We plan to be open as normal tomorrow (Wednesday). Any changes to this plan will be communicated via the website and email.

It’s not all been work – at lunch and break students enjoyed throwing snowballs at the teachers!


PiXL Cake Sale

Girls raise over £100 for Queen Elizabeth II Jubilee School in Horsham

Well done to Beth, Emily and Annie for raising over £100 for the Pine class at the Queen Elizabeth II Jubilee School in Horsham, where Beth’s brother is a student.

The girls worked tirelessly over the last weekend of half-term to ensure they had enough rocky road, flapjack and Easter nests for the appetites of the returning students. Students (and staff) bought the cakes at break and lunch.

The girls will also have been able to tick off one of the challenges on their PiXL Edge apprentice programme. This scheme encourages all of our students to develop and show skills of leadership, organisation, resilience, initiative and communication, which are so in demand when young people enter the world of work. The school can look forward to a few more bake sales!

Krakow 2018

Sackville students see the worst and the best of humanity on tour of Krakow

Our year 10 students spent the first days of half term in southern Poland visiting sights that show the best and worst of humanity.

Nothing can adequately prepare the visitor for the concentration and extermination camp at Auschwitz. Our youngsters were shocked by the nature of the exhibits and the true awfulness of the final solution. The memorial is a fitting commemoration of the vile depths humankind can reach. 

Image: Wikipedia
Image: Wikipedia

Students also visited the nearby Wieliczka Salt Mine, an enormous underground complex where once Jews were coralled to work in an subterranean armaments factory.

The mine is internationally famous for what has become known as the Underground Salt Cathedral of Poland, built by the miners in medieval times as a place to worship before going about their dangerous work. The cathedral is carved out of the salt, and everything within it is made from the mined material. Even the chandeliers are made of specially treated salt.

The cathedral is a place of awe-inspiring wonder. Like all visitors, our students were moved to silence as they lifted their eyes to take in the full wonder of the St Kinga’s Chapel, marvelling at what beauty can be created by members of the same species responsible for the atrocities of the holocaust.

Other highlights included a tour of the old town, the Jewish quarter and the ghetto and Schindler’s factory museum. Throughout our students were a real credit to the school.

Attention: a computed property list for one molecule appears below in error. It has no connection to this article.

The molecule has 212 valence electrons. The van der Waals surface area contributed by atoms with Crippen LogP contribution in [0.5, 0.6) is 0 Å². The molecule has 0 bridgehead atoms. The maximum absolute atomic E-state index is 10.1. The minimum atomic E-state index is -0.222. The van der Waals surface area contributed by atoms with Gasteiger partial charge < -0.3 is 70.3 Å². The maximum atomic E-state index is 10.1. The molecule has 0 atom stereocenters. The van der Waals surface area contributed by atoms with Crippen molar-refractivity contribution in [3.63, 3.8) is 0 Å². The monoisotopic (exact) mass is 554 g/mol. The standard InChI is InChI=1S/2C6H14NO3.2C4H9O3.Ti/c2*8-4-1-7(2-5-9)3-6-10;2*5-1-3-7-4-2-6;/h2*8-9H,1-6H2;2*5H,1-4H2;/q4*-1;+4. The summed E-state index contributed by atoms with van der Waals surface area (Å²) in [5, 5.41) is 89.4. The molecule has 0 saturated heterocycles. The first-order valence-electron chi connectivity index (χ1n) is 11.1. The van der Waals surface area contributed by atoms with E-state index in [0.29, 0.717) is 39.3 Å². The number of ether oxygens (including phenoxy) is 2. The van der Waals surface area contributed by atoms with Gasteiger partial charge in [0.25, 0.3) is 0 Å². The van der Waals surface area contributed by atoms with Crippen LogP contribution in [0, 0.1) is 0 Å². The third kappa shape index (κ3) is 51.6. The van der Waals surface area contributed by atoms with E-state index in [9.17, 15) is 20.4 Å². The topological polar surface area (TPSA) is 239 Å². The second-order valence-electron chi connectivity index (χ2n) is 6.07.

All agreed it was a trip every student should take, and our year 10s came back with new perspectives on the human condition. We would like to thank Mr Morris, Ms Vance and Mrs Edwards for accompanying the trip, and Ella Douch for the haunting photo of the entrance to Auschwitz, and the picture of the salt chandelier.

Y12 Geography in east London

Year 12 geographers study regeneration in the East End

Our year 12 geographers are braving the chill winter winds looking at economic and social change in London’s East End. Students are looking at the impact of the 2012 Olympics on the area around Stratford, as well as the changes in the Docklands area over the last half century.

The day finishes with a curry in Brick Lane, now a hub of the London Bangladeshi community and long a place of arrival for new Britons.

Amongst all the change this area has seen the one constant is that ‘geography is everywhere’!

Nicholas Soames

From the constitution to cloudy apple juicean extremely informative audience with Sir Nicholas Soames

Our sixth form were in turn educated and entertained by Mid-Sussex MP Sir Nicholas Soames on a visit to the school on Friday February 2nd. 

Sir Nicholas began by giving tips on public speaking and debating, before opening up the floor to questions. These ranged from our unwritten constitution to commons debates about cloudy apple juice, and covered Donald Trump, the Irish border and defence expenditure in between.

At the end Sir Nicholas was thanked with a very warm round of applause. At the start our local MP had declared himself not to be a good public speaker. However, no-one after an hour in his presence would agree.

We would like to thank Sir Nicholas for giving up his time, and our debating team of John Hollins, Melissa Turner (who jointly compered the afternoon), Lucy Phipps, Aminah Rahman, Lily Kendrick, Isabelle Goddard and Imogen Gaines.